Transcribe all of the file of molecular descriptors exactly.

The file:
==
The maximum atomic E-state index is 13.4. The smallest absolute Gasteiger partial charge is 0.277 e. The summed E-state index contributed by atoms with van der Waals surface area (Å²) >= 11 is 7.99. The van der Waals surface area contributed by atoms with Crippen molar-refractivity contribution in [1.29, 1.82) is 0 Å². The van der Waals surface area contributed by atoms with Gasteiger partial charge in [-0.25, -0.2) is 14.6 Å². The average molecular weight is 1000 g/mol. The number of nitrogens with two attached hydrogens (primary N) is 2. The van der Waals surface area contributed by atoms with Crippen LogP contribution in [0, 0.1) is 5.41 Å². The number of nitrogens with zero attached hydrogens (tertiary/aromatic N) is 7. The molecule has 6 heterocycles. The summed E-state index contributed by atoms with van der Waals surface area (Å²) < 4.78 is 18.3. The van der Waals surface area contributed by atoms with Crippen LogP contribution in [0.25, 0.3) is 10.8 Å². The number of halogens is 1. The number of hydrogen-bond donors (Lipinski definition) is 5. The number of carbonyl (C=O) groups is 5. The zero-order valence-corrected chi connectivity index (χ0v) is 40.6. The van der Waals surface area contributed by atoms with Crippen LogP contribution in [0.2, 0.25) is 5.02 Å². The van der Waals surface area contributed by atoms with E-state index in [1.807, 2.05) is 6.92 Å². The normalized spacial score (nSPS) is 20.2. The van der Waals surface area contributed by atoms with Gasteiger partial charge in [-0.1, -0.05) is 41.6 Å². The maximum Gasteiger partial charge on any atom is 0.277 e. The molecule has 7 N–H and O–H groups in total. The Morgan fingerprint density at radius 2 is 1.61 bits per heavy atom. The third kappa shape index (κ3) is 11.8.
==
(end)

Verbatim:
The maximum atomic E-state index is 13.4. The smallest absolute Gasteiger partial charge is 0.277 e. The summed E-state index contributed by atoms with van der Waals surface area (Å²) >= 11 is 7.99. The van der Waals surface area contributed by atoms with Crippen molar-refractivity contribution in [1.29, 1.82) is 0 Å². The van der Waals surface area contributed by atoms with Gasteiger partial charge in [-0.25, -0.2) is 14.6 Å². The average molecular weight is 1000 g/mol. The number of nitrogens with two attached hydrogens (primary N) is 2. The van der Waals surface area contributed by atoms with Crippen LogP contribution in [0, 0.1) is 5.41 Å². The number of nitrogens with zero attached hydrogens (tertiary/aromatic N) is 7. The molecule has 6 heterocycles. The summed E-state index contributed by atoms with van der Waals surface area (Å²) < 4.78 is 18.3. The van der Waals surface area contributed by atoms with Crippen LogP contribution in [0.25, 0.3) is 10.8 Å². The number of halogens is 1. The number of hydrogen-bond donors (Lipinski definition) is 5. The number of carbonyl (C=O) groups is 5. The zero-order valence-corrected chi connectivity index (χ0v) is 40.6. The van der Waals surface area contributed by atoms with Crippen LogP contribution in [0.2, 0.25) is 5.02 Å². The van der Waals surface area contributed by atoms with E-state index in [1.807, 2.05) is 6.92 Å². The normalized spacial score (nSPS) is 20.2. The van der Waals surface area contributed by atoms with Gasteiger partial charge in [-0.1, -0.05) is 41.6 Å². The maximum Gasteiger partial charge on any atom is 0.277 e. The molecule has 7 N–H and O–H groups in total. The Morgan fingerprint density at radius 2 is 1.61 bits per heavy atom. The third kappa shape index (κ3) is 11.8.